"Rise and go; your faith has made you well." (Luke 17:19)

Why did Jesus say this?

Why did he ask the man to "rise and go"? And why did he say that "your faith has made you well"?

As we see from the previous verses, this is one of the ten men who approached Jesus to be healed of their leprosy. Jesus sent them off to make an offering at the Altar of God, and this one man returned, healed, praising God.

So why does Jesus ask him to "rise and go"?

Because when the man returned, he fell at Jesus' feet. He laid his body prostrate at the feet of Jesus and thanked him:
One of them, when he saw he was healed, came back, praising God in a loud voice. He threw himself at Jesus' feet and thanked him—and he was a Samaritan. (Luke 17:15-16)
Thus we find this devotional practice - of laying the body prostrate or bowing and touching the head on the ground - to be an act that expresses devotion.

In fact, we see this activity throughout the Gospels and the Old Testament, as the devoted bowed or laid prostrate at the feet of their teacher and also prostrated or bowed down in front of the Altar of God.

So why don't some teachers teach their students to bow? Why don't they themselves bow? We find that most of the institutions that claim to be following Jesus do not participate in this simple act of humble devotion - despite the fact that Jesus' students did this, and this was the ancient tradition.

Over the centuries bowing has fallen out of favor. While they maintain their interpretations of Jesus' teachings as correct, they do not have the humility to do what this simple man has done as he worshiped Jesus - and obviously pleased Jesus with this activity of bowing - as well as praising the Supreme Being. Teachers within many of today's institutions prefer to make their prayers standing up with folded hands and sometimes by kneeling on specially-made benches. But we find they do not lay prostrate nor bow their heads to the ground in humble prayer as illustrated during Jesus' time.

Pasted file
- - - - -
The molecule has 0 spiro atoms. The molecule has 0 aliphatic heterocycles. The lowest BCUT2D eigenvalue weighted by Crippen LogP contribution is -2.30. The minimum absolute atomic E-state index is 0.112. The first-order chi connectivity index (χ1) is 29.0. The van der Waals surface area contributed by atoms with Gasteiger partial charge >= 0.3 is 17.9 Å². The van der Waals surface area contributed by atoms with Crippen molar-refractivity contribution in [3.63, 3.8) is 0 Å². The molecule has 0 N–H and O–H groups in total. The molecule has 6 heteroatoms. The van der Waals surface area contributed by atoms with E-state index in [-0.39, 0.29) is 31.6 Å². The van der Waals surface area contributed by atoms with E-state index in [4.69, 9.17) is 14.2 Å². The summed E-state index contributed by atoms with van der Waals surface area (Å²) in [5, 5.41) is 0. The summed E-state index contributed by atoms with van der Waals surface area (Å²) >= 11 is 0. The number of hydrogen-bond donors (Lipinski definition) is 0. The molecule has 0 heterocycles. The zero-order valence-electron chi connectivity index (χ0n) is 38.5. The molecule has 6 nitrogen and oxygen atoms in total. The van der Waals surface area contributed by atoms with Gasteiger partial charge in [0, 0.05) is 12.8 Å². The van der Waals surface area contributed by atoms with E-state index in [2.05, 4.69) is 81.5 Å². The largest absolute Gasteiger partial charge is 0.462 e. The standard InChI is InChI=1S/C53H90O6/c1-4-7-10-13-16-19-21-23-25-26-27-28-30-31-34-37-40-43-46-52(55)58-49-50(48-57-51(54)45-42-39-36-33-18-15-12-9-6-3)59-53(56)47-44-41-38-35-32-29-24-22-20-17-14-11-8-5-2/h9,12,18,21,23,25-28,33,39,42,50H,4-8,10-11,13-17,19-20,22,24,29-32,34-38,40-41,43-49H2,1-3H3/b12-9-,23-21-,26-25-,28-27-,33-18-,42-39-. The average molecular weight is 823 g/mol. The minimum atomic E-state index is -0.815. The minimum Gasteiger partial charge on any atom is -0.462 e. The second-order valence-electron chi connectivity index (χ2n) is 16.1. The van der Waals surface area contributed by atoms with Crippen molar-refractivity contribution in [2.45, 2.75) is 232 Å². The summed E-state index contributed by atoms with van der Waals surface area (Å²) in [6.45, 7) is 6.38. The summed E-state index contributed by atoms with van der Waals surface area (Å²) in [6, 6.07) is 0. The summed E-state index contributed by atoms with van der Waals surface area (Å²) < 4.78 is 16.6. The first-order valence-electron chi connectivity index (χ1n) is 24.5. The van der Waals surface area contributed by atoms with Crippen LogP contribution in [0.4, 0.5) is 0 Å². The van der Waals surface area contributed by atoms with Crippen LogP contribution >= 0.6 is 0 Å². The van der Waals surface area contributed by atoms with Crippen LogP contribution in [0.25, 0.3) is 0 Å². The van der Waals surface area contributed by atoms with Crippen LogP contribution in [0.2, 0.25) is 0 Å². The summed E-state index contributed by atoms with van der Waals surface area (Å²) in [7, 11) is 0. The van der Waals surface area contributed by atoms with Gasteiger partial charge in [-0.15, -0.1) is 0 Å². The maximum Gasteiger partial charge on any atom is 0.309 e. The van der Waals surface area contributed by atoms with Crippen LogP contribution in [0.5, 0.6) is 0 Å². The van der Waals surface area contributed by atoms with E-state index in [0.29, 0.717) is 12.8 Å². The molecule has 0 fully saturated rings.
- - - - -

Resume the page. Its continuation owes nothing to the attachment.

How important is this?

The ritual in itself is not that important. What is important is humility. Feeling oneself as unimportant - the feeling of humility. The act of bowing, if it is done from the heart - expresses the feeling of being the servant of God.

Yes, this is symbolic. And certainly, a person can bow down or lie prostrate while at the same time thinking oneself to be a great person. Nonetheless, the activity can influence our consciousness - as we might ask ourselves whether we should bow, and why. In other words, it can encourage humility - especially when done in privacy.

The biggest point is that it communicates to God His importance to us.

Jesus states here that this humble devotion - this "faith" - ultimately healed the man (yes, his soul was healed, as well as his body).

Notice that Jesus didn't say "Rise and go - I have healed you." Jesus could have certainly said this. But this would not be correct because, in reality, it was the Supreme Being that was healing people.

What was Jesus doing then?

Jesus was the intermediary. Jesus provided the connection - the conduit for God, so to speak.

One might compare this to a lightning rod. A lightning rod is set up in order to attract lightning and then become a conduit for the electricity that the lightning conducts. Lightning rods are often used to divert lightning strikes from a house or otherwise. Of course, holding a lightning rod might well get someone electrocuted.

The Supreme Being also uses conduits to communicate with us: To teach us. These come in the form of His representative.

Jesus admitted being in this capacity, not only in this statement but among many other actions and statements.